Bergin's deposition details an expletive-laced plea to the chief not to go along with Leopold's plans, calling it "morally" and "ethically" wrong. He added that there was no reason Hamner couldn't be a spokeswoman for the Police Department because "a monkey could do that job," according to the deposition.
Bergin said in his deposition that Teare didn't respond. He said his relationship with the chief began to sour when Bergin went to the state prosecutor with allegations against Leopold.
"Chief Colonel Teare knew I was going to the State Prosecutor's Office, and I begged him to come up there with me," Bergin said in his deposition, adding that Teare declined to come.
Teare had no comment Friday.
Teare's retirement Aug. 1 was the first high-level departure from county government linked to the criminal indictment against Leopold. The announcement that Teare would be leaving came from the state prosecutor, the office that is pressing charges against Leopold. It was coupled with a statement that the state prosecutor was ending a criminal investigation into Teare.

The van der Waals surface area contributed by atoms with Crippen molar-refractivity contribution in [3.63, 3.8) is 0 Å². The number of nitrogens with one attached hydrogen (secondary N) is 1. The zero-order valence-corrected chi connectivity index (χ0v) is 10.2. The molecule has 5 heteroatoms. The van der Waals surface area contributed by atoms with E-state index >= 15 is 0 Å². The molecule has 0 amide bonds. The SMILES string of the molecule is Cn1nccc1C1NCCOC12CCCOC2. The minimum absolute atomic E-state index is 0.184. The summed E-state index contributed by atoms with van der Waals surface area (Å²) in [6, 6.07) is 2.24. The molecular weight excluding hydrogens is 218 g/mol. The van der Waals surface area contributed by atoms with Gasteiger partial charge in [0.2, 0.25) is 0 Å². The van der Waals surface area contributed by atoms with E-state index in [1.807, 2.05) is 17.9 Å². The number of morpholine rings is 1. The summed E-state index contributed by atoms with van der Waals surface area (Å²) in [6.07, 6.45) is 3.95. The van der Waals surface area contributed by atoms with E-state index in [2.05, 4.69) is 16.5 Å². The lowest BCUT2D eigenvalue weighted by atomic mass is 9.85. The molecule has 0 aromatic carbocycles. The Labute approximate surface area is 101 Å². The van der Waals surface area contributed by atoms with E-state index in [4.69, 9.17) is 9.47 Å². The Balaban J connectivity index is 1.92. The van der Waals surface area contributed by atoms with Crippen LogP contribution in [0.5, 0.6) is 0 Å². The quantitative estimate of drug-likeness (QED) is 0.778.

"The most important thing to me at that time was that no one got in trouble," Bergin said in his deposition. "I felt that was my role, keep the Chief and everyone out of trouble. And you could see it coming. It was — I mean, I'm not the smartest guy in the world, but doggone. You know, with experience you know when things can go south, and I knew this would go south."
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